Plaintiff's civil RICO claim, contained in Count II of his Complaint, and alleging violation of 18 U.S.C. § 1962(b), cannot survive Defendants' motion to dismiss. The Court assumes, arguendo, that Plaintiff has standing under 18 U.S.C. § 1964 to advance a civil RICO claim. The RICO claim fails, however, because Plaintiff can prove no set of facts consistent with the allegations of the Complaint that would establish that Defendants engaged in racketeering activity in violation of 18 U.S.C. § 1962(b).
The pleading requirements for a civil RICO action in the Second Circuit are well-established.
[Plaintiff] must allege the existence of seven constituent elements: (1) that the defendant (2) through the commission of two or more acts (3) constituting a "pattern" (4) of "racketeering activity" (5) directly or indirectly invests in, or maintains an interest in, or participates in (6) an "enterprise" (7) the activities of which affect interstate or foreign commerce.
Moss v. Morgan Stanley Inc., 719 F.2d 5, 17 (2d Cir. 1983) (citing 18 U.S.C. § 1962(a)-(c)), cert. denied, 465 U.S. 1025 (1984). The dispositive issues in the present case concern the sufficiency of pleading with regard to only two of the foregoing elements -- "racketeering activity" and "pattern."
Plaintiff fails to sufficiently allege racketeering activity. Among the crimes that can constitute racketeering activity for the purposes of a civil RICO claim are: (1) any act indictable under 18 U.S.C. § 1341 (relating to mail fraud) or 18 U.S.C. § 1343 (relating to wire fraud); and (2) "any offense involving . . . fraud in the sale of securities" punishable under federal law. See 18 U.S.C. § 1961(1)(B) and (D).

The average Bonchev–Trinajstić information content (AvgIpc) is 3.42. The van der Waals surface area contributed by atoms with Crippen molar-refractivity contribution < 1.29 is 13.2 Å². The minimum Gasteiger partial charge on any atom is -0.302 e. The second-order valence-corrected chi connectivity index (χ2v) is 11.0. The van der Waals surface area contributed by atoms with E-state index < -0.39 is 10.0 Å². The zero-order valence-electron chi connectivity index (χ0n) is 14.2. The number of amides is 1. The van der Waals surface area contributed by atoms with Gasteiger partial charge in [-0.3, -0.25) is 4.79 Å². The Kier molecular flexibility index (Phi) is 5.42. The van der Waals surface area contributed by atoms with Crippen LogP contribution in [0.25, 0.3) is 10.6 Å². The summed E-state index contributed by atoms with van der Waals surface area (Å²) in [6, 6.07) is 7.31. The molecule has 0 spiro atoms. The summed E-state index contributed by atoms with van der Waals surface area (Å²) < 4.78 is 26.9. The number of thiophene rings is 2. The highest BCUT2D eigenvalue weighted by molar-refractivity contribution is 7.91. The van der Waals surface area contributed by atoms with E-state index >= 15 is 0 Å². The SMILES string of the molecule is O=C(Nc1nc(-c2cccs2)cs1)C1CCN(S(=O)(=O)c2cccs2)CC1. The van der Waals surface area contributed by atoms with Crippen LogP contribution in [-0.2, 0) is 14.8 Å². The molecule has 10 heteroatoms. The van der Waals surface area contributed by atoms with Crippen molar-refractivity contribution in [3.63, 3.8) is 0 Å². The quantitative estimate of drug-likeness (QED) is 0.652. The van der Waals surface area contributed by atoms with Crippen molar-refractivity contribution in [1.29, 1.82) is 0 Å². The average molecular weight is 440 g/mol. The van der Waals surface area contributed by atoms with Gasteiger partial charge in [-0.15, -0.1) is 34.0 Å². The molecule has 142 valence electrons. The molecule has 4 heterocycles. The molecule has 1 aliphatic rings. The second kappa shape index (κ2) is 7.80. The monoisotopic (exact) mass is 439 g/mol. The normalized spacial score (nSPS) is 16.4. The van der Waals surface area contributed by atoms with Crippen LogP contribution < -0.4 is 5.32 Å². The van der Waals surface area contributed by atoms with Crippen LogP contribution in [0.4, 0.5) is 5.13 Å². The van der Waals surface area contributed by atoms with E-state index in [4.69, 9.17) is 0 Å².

Plaintiff's mail and wire fraud claims are not sufficiently pleaded to withstand a motion to dismiss, because Plaintiff has not shown the requisite strong inference of fraudulent intent.
Plaintiff classifies as predicate acts constituting racketeering activity eleven "bundles" of wire transmissions, Compl. P 113, and three "bundles" of mailings, id. P 115, in which Defendants participated. The elements of mail and wire fraud that Plaintiff must show to survive a motion to dismiss are: (1) a scheme to defraud, and (2) knowing use of interstate mails or transmission facilities to further the fraud. United States v. Gelb, 700 F.2d 875, 879 (2d Cir.), cert. denied, 464 U.S. 853 (1983).
An allegation of intentional fraud is necessary for a pleading of a scheme to defraud. Beck v. Manufacturers Hanover Trust Co., 820 F.2d 46, 49 (2d Cir. 1987) (citations omitted), cert. denied, 484 U.S. 1005 (1988), overruled by, United States v. Indelicato, 865 F.2d 1370 (2d Cir. 1989) (en banc) (overruling Beck on issue of what constitutes "pattern" for purposes of RICO statute). A simple allegation of fraudulent intent is not sufficient, despite the generally liberal requirements of Rule 9(b) of the Federal Rules of Civil Procedure concerning pleadings of intent and other "condition[s] of mind." Id. at 50 (quoting Fed. R. Civ. P. 9(b)). On the contrary, a claim must
provide some factual basis for conclusory allegations of intent . . . [that] give rise to a "strong inference" that the defendants possessed the requisite fraudulent intent.
Id. (citations omitted); accord Ouaknine v. MacFarlane, 897 F.2d 75, 80 (2d Cir. 1990). Such a strong inference is established in one of two ways:
[(1) by] alleging facts showing a motive for committing fraud and a clear opportunity for doing so, or (2) where motive is not apparent, . . . by identifying circumstances indicating conscious behavior by the defendant.